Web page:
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A highly unlikely concept of indie folk-blues, opera and torch-like trip-hop, one’ll probably never hear their likes again if one’s a little older in the gills – yes, this is even a new brand of freak-folk, weirder than JOANNA NEWSOM and FAUN FABLES and at times on a par with BJORK, PORTISHEAD and, astonishingly, BILLIE HOLIDAY. Formed by sisters Bianca and Sierra Casady, their unusual upbringing was probably the main factor for this ethereal combination.
At the tender age of 3 and 5, Bianca and Sierra’s parents divorced. While they visited their farmer father living on American-Indian reservations in the summer, the rest of the time was spent with their troubadour artist mother (of American-Indian and Syrian ancestry) who lived in Hawaii, New Mexico, Arizona, among others and gave them nicknames CoCo and Rosie respectively.
At 18 and pursuing her dream of becoming an opera star, Sierra moved to Paris, France (via New York City) and only regained contact with Bianca, when she too opted to leave Brooklyn to join her sister in a tiny apartment in the Montmartre district of the Gallic capital.
By 2003 the reunited sisters emerged from their bathroom (where the sound was ideal to rehearse) with the recorded gist of their rest-room exploits, laying the tracks down almost immediately.
LA MAISON DE MON REVE (2004) {*7} was quickly snapped up by Touch & Go Records, while the lure of the Big Apple beckoned again, this time as live support to the likes of DEVENDRA BANHART, The Gena Rowlands Band and BATTLES. Noticeable for their punk-y Parisian (pre-GaGa) fashion aplomb, the album with its soundscape of chirping birds, crickets and plinky-plonk pianos, was certainly in the category of unhinged. Like finding an old warped Billie Holiday 78, the cool sweet and sour combination of `By Your Side’, `Terrible Angels’ and `Good Friday’ unearthed a treasure of nu-folk sounds.
Augmented by BANHART, ANTONY & THE JOHNSONS (on `Beautiful Boyz’) and a potpourri of exotic noise collages NOAH’S ARK (2005) {*6} continued their organic assault, but one can help think a kooky Shirley Temple rather than a faraway Billie Holiday for unadulterated material like `K-Hole’, `South 2nd’ and `Honey Or Tar’. THE ADVENTURES OF GHOSTHORSE AND STILLBORN (2007) {*8} was again mischievous beyond their usual childlike lullabies and fractured faerie foibles (check out the reggae-meets-opera-styled `Japan’), while their native-Indian ancestry came a lot more into the fore by way of trip-hop ditty `Rainbowarriors’ and `Promise’; the BJORK-like `Houses’ was penned by BANHART; the siblings later covered The BEACH BOYS’ `Surfer Girl’.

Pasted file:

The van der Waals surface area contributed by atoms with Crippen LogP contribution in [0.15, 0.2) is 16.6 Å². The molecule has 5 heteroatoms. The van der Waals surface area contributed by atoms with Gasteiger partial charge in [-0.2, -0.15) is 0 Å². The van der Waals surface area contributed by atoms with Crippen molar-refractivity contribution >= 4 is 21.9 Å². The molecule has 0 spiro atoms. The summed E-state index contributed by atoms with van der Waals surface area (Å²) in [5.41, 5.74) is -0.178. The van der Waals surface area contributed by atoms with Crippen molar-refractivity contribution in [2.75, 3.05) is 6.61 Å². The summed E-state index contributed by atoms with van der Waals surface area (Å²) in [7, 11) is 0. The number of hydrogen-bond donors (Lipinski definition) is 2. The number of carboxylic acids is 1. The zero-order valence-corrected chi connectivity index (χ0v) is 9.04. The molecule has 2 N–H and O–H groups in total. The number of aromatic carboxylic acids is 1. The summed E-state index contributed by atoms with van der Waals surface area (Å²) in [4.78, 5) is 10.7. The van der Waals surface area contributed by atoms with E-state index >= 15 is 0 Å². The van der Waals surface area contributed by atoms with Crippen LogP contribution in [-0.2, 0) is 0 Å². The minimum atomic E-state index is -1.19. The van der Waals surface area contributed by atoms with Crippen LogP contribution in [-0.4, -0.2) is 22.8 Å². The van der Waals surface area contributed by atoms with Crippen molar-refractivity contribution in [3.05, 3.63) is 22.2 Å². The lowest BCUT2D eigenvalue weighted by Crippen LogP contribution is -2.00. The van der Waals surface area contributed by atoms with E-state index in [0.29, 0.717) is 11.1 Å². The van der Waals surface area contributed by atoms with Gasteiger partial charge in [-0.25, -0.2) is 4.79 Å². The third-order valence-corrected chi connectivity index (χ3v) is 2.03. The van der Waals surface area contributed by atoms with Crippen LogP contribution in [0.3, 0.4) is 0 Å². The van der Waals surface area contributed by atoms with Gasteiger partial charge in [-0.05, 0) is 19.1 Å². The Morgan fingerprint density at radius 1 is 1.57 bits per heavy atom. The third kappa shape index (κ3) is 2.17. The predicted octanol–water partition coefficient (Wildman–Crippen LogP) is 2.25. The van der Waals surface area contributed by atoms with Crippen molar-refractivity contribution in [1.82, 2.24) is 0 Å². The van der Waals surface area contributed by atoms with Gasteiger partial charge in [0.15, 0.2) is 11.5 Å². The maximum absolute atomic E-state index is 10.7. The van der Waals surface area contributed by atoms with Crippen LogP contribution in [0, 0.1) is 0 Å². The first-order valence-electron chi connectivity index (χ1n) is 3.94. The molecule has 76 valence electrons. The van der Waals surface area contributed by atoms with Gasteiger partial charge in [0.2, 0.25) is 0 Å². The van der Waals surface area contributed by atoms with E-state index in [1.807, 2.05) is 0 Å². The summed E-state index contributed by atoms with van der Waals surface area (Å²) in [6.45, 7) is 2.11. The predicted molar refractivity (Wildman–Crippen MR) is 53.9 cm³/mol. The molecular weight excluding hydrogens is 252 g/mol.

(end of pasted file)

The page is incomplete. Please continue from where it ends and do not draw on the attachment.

A switch to Sub Pop Records resulted in album number four GREY OCEANS (2010) {*7}, a hark back to the mid-90s sounds of PORTISHEAD (a la opera), rather than anything indebted to freak-folk. There were worldly tidbits of the genre spread throughout, but take away their kooky NEWSOM-meets-FAUN FABLES eclectic equation from `Trinity’s Crying’, `Smokey Taboo’, the Shirley Temple-meets-trip-hop mini-opera `Hopscotch’ (one of four penned with musician, Gael Rakotondrasse) and `The Moon Asked The Crow’, and there was nothing to align the girls to anything remotely folk.
Much the same could be said for the siblings’ long-awaited, dream-pop follow-up, TALES OF A GRASSWIDOW (2013) {*8}. Produced by Icelandic producer, Valgeir Sigurdsson, who just about turned the girls into a younger version of BJORK – just more kooky. Helped out once again by the mournful ANTONY on the precious `Tears For Animals’ and closing track, `Poison’, this album stretched the Casady’s wistful weirdness to the max. Co-author on a triumvirate of heavenly compositions (from `After The Afterlife’ to `End Of Time’ and `Harmless Monster’), Gael was a definite benefit to the set – not a case, then, of too many kookies spoiling the broth. Star tracks were undeniably the uplifting `Roots Of My Hair’ and the ethereally catchy `Villain’, two refreshing numbers that should convince pundits of their hypnotic quality.
The clowning, chameleonic Casady siblings were off-set and without a bona fide contract on their follow-up venture, HEARTACHE CITY (2015) {*7}. Undeterred, the sisters were doing it for themselves, creating kooky dreamscapes to make Alice In Wonderland critters blush on the likes of `Lost Girls’ (the name of their record outlet), the lullaby-ish `Forget Me Not’ and the toy-factory-endorsing `Un Beso’ (finger-fucking firewood, masturbating snails and the Loch Ness Monster all part of their cosmic outre). Two NEWSOMs for the price of one, their flirty, butterfly effect materialized on the trip-hop-skip-and-jump of `Tim And Tina’, while one could imagine fairies tip-toeing over graveyards on `The Tower Of Pisa’ and a freak-folk JOSEPHINE FOSTER for `Big And Black’. On a footnote, the jazzy title track had elements of PORTISHEAD’s `Glory Box’ (“give me a reason” altered lyrically for “give me some news”), although that’s where the comparison stopped.
Not quite “Silly Sisters”, though freaky and nutty enough to make them stand out from the feminist rap pack, the idiosyncratic and chirpy CoCoRosie siblings re-emerged from the smoke with PUT THE SHINE ON (2020) {*7} – their own branch of banana blues. Marathon Artists Records took a gamble the previous year by dropping downloads, `Lamb And The Wolf’ and `Smash My Head’, whilst nearer to the set’s big promotional date, the sadcore `Aloha Friday’ and conventional `Restless’ divided the critics in a Marmite-effect capacity. On closer inspection, and if one imagined their maniacal Victorian vampire attire was de rigueur, high-pitched highlights arrived a la explicit cut `Hell’s Gate’ and spooky opener, `High Road’.
© MC Strong 2011-GFD2 // rev-up MCS May2013-Mar2020

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